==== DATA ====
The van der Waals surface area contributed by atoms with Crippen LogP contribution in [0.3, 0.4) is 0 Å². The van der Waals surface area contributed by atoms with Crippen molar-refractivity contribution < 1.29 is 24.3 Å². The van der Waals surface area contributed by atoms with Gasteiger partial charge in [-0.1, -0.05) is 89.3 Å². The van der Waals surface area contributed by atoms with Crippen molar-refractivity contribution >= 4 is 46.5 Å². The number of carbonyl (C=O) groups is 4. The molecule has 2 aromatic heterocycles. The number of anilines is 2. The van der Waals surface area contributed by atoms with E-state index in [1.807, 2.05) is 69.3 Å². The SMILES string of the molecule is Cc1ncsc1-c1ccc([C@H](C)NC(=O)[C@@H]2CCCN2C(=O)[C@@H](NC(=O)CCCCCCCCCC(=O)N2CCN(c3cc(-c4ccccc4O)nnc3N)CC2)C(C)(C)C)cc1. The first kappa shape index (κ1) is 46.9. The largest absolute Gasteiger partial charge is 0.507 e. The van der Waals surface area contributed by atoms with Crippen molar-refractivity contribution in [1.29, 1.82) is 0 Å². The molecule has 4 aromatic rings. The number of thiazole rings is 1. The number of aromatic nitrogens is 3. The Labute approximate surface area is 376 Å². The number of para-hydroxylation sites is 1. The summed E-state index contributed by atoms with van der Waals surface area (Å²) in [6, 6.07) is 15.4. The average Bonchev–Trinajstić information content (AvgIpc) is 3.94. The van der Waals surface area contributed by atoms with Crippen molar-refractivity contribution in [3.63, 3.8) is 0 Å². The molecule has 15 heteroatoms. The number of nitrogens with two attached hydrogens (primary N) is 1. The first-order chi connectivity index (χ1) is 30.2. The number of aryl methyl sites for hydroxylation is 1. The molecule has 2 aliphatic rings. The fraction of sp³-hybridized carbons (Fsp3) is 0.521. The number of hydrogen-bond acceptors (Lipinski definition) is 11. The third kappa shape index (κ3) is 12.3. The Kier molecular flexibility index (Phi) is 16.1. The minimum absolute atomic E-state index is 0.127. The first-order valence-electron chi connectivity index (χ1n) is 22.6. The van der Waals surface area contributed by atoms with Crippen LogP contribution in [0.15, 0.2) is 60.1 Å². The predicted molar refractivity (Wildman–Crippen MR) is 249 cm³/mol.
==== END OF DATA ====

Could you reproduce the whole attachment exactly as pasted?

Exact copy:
The van der Waals surface area contributed by atoms with Crippen LogP contribution in [0.3, 0.4) is 0 Å². The van der Waals surface area contributed by atoms with Crippen molar-refractivity contribution < 1.29 is 24.3 Å². The van der Waals surface area contributed by atoms with Gasteiger partial charge in [-0.1, -0.05) is 89.3 Å². The van der Waals surface area contributed by atoms with Crippen molar-refractivity contribution >= 4 is 46.5 Å². The number of carbonyl (C=O) groups is 4. The molecule has 2 aromatic heterocycles. The number of anilines is 2. The van der Waals surface area contributed by atoms with E-state index in [1.807, 2.05) is 69.3 Å². The SMILES string of the molecule is Cc1ncsc1-c1ccc([C@H](C)NC(=O)[C@@H]2CCCN2C(=O)[C@@H](NC(=O)CCCCCCCCCC(=O)N2CCN(c3cc(-c4ccccc4O)nnc3N)CC2)C(C)(C)C)cc1. The first kappa shape index (κ1) is 46.9. The largest absolute Gasteiger partial charge is 0.507 e. The van der Waals surface area contributed by atoms with Crippen molar-refractivity contribution in [1.29, 1.82) is 0 Å². The molecule has 4 aromatic rings. The number of thiazole rings is 1. The number of aromatic nitrogens is 3. The Labute approximate surface area is 376 Å². The number of para-hydroxylation sites is 1. The summed E-state index contributed by atoms with van der Waals surface area (Å²) in [6, 6.07) is 15.4. The average Bonchev–Trinajstić information content (AvgIpc) is 3.94. The van der Waals surface area contributed by atoms with Crippen molar-refractivity contribution in [3.63, 3.8) is 0 Å². The molecule has 15 heteroatoms. The number of nitrogens with two attached hydrogens (primary N) is 1. The first-order chi connectivity index (χ1) is 30.2. The number of aryl methyl sites for hydroxylation is 1. The molecule has 2 aliphatic rings. The fraction of sp³-hybridized carbons (Fsp3) is 0.521. The number of hydrogen-bond acceptors (Lipinski definition) is 11. The third kappa shape index (κ3) is 12.3. The Kier molecular flexibility index (Phi) is 16.1. The minimum absolute atomic E-state index is 0.127. The first-order valence-electron chi connectivity index (χ1n) is 22.6. The van der Waals surface area contributed by atoms with Crippen LogP contribution in [0.15, 0.2) is 60.1 Å². The predicted molar refractivity (Wildman–Crippen MR) is 249 cm³/mol.